- Conducting debriefing sessions after particularly traumatic events; this allows first responders to process the experience with others who were involved
- Start a peer-to-peer support program; providing additional training to help first responders help their coworkers during a mental health crisis can make it easier to talk about job-related mental illness
- Have a flexible return-to-work process; create a process that helps workers transition back to work after taking time off for their mental health.
- Provide access to literature on mental health as well as contact information for local mental health care providers who serve first responders
- Each workplace has its own culture, and each worker has unique preferences on how they deal with traumatic events. Employers may consider conducting an anonymous survey for insight into how workers want to be supported after exposure to trauma and danger.
Available Resources and Mental Health Programs for EMTs and Paramedics
There are several resources available to support first responders experiencing job-related mental illnesses. Providing resources to first responders can support their mental health while building a stronger workforce.
Employee Assistance Programs
EAPs focus on employees’ mental health by providing counseling, follow-up services and referrals for resources in the community. These programs may also provide financial planning and legal support.
Peer Support Programs
Peer support programs allow first responders who’ve developed effective coping strategies to assist others with their mental health challenges. Peer mentors can model ways for handling anger, fear and sadness after a difficult day, as well as teach skills and offer ongoing emotional support.
Critical Incident Stress Management Teams
Some organizations, such as Maryland Institute for Emergency Medical Services Systems, use critical incident stress management teams to assist first responders with navigating the psychological and emotional impacts of stressful situations. These teams may be comprised of mental health care professionals and peer mentors who’ve completed special training.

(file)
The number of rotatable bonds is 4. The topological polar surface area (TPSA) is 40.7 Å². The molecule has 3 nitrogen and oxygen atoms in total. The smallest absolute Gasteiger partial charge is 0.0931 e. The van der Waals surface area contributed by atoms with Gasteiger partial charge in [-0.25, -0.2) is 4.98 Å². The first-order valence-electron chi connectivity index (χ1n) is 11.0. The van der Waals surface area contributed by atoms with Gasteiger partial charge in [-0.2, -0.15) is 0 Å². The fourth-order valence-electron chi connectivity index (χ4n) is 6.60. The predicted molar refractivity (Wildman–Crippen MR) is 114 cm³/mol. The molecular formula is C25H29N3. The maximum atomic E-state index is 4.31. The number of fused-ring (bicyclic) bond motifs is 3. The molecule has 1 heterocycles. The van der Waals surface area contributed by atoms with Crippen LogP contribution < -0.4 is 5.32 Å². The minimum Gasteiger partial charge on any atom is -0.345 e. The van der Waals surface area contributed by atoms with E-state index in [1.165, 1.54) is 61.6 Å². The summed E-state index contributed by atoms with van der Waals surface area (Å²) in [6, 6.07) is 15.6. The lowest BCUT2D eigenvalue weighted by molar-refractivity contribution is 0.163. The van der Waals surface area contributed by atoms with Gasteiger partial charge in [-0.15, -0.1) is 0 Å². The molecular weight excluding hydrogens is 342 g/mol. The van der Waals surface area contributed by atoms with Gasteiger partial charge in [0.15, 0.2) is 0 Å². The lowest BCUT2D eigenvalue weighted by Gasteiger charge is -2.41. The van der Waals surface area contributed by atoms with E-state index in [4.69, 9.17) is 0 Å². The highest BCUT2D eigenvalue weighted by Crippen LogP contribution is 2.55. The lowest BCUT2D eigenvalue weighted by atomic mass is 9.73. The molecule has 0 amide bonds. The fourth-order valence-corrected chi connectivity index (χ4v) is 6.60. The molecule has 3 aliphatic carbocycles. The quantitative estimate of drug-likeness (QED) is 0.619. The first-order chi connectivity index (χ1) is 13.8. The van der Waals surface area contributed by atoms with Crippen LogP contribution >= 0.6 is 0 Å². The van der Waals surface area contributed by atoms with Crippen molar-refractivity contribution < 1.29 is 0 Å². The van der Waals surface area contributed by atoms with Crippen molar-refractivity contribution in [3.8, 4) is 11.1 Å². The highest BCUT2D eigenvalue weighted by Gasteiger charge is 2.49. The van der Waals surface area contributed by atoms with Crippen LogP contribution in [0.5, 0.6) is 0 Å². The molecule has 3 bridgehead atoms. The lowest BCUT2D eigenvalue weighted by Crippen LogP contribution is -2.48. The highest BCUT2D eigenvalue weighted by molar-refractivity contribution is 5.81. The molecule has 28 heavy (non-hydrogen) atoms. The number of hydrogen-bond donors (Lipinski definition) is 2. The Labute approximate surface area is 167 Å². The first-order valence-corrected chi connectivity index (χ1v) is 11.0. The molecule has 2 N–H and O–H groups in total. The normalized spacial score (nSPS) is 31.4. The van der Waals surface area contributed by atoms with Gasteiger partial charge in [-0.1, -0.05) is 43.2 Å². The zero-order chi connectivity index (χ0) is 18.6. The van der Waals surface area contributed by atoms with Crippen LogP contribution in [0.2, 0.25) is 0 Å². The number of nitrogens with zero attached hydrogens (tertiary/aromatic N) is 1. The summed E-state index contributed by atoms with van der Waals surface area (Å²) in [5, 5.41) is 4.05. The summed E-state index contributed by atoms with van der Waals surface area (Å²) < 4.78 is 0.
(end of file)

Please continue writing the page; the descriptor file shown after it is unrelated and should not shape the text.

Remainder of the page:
Mental Health Hotlines
There are several mental health hotlines that first responders can call for immediate help, including:
- American Foundation for Suicide Prevention: (800) 273-8255 or text TALK to 741741
- National Alliance on Mental Illness: (800) 950-6264
- National Suicide Prevention Hotline: (800) 273-8255
- Safe Call Now: (206) 459-3020
Some mental health facilities, such as FHE, provide specialized services and support specifically for EMS personnel, law enforcement officers and paramedics. Through these programs, first responders can connect with peer communities and obtain treatment for mental illnesses or substance abuse.
Self-Care Strategies for Maintaining Wellbeing in High-Stress Environments
Stress is unavoidable for EMTs and paramedics, but there are constructive ways first responders can manage this stress and maintain optimal effectiveness at work. Incorporating self-care strategies can help them avoid burnout and ongoing mental health challenges.
Include Self-Care Practices in Daily Routines
Set aside time for self-care practices every day. This may include enjoying a relaxing bath, reading a few chapters of a book, or enjoying a sunset.
Engage in Regular Physical Activity
Taking a brisk walk, going for a jog, or setting off in a kayak can be effective for getting rid of excessive stress.
Limit Time Spent on Doomscrolling
The internet provides a constant stream of depressing or worrying content. For someone already handling regular stress and trauma, regularly consuming this content can have a serious negative impact on mental health. Resist the urge to doomscroll through troubling articles on news sites and social media.
Building Resilience and Emotional Strength in the Emergency Medical Field
Building resilience for those in the emergency medical field is possible with a combination of external support and personal coping strategies. Employers can support emotional strength by fostering a strong social support system, providing access to mental health resources, and having a return-to-work program for those who’ve taken time off for their mental health. Likewise, first responders can build resilience by setting work-life boundaries, taking care of their physical health, and making an effort to decompress at the end of every workday.